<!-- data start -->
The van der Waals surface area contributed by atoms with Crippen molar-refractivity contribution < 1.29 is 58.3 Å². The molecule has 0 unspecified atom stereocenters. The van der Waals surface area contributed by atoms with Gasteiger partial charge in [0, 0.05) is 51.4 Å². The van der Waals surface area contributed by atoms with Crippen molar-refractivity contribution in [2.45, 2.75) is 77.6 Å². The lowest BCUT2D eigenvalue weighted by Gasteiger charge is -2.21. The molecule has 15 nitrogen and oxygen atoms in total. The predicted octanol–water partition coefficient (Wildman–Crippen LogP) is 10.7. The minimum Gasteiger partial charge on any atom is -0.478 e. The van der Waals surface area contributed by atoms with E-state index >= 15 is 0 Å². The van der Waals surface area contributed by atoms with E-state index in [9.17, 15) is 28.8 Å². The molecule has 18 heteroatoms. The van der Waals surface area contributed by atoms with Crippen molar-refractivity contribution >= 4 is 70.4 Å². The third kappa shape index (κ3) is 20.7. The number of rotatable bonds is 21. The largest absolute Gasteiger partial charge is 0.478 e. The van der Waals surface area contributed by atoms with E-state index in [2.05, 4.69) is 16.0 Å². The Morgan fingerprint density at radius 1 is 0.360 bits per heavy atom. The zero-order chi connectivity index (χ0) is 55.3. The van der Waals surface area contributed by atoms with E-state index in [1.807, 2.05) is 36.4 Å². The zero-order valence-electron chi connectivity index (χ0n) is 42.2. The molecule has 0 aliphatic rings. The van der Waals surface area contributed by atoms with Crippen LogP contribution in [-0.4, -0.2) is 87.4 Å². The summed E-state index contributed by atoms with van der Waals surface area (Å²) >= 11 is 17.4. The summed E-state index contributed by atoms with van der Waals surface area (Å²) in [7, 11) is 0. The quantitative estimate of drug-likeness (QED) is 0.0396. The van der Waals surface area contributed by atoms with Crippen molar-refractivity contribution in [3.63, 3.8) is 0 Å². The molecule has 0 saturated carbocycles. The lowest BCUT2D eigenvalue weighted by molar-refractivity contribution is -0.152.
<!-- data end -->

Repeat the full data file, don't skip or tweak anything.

The van der Waals surface area contributed by atoms with Crippen molar-refractivity contribution < 1.29 is 58.3 Å². The molecule has 0 unspecified atom stereocenters. The van der Waals surface area contributed by atoms with Gasteiger partial charge in [0, 0.05) is 51.4 Å². The van der Waals surface area contributed by atoms with Crippen molar-refractivity contribution in [2.45, 2.75) is 77.6 Å². The lowest BCUT2D eigenvalue weighted by Gasteiger charge is -2.21. The molecule has 15 nitrogen and oxygen atoms in total. The predicted octanol–water partition coefficient (Wildman–Crippen LogP) is 10.7. The minimum Gasteiger partial charge on any atom is -0.478 e. The van der Waals surface area contributed by atoms with E-state index >= 15 is 0 Å². The van der Waals surface area contributed by atoms with E-state index in [9.17, 15) is 28.8 Å². The molecule has 18 heteroatoms. The van der Waals surface area contributed by atoms with Crippen molar-refractivity contribution >= 4 is 70.4 Å². The third kappa shape index (κ3) is 20.7. The number of rotatable bonds is 21. The largest absolute Gasteiger partial charge is 0.478 e. The van der Waals surface area contributed by atoms with E-state index in [2.05, 4.69) is 16.0 Å². The Morgan fingerprint density at radius 1 is 0.360 bits per heavy atom. The zero-order chi connectivity index (χ0) is 55.3. The van der Waals surface area contributed by atoms with E-state index in [1.807, 2.05) is 36.4 Å². The zero-order valence-electron chi connectivity index (χ0n) is 42.2. The molecule has 0 aliphatic rings. The van der Waals surface area contributed by atoms with Crippen LogP contribution in [-0.4, -0.2) is 87.4 Å². The summed E-state index contributed by atoms with van der Waals surface area (Å²) >= 11 is 17.4. The summed E-state index contributed by atoms with van der Waals surface area (Å²) in [7, 11) is 0. The quantitative estimate of drug-likeness (QED) is 0.0396. The van der Waals surface area contributed by atoms with Crippen molar-refractivity contribution in [3.63, 3.8) is 0 Å². The molecule has 0 saturated carbocycles. The lowest BCUT2D eigenvalue weighted by molar-refractivity contribution is -0.152.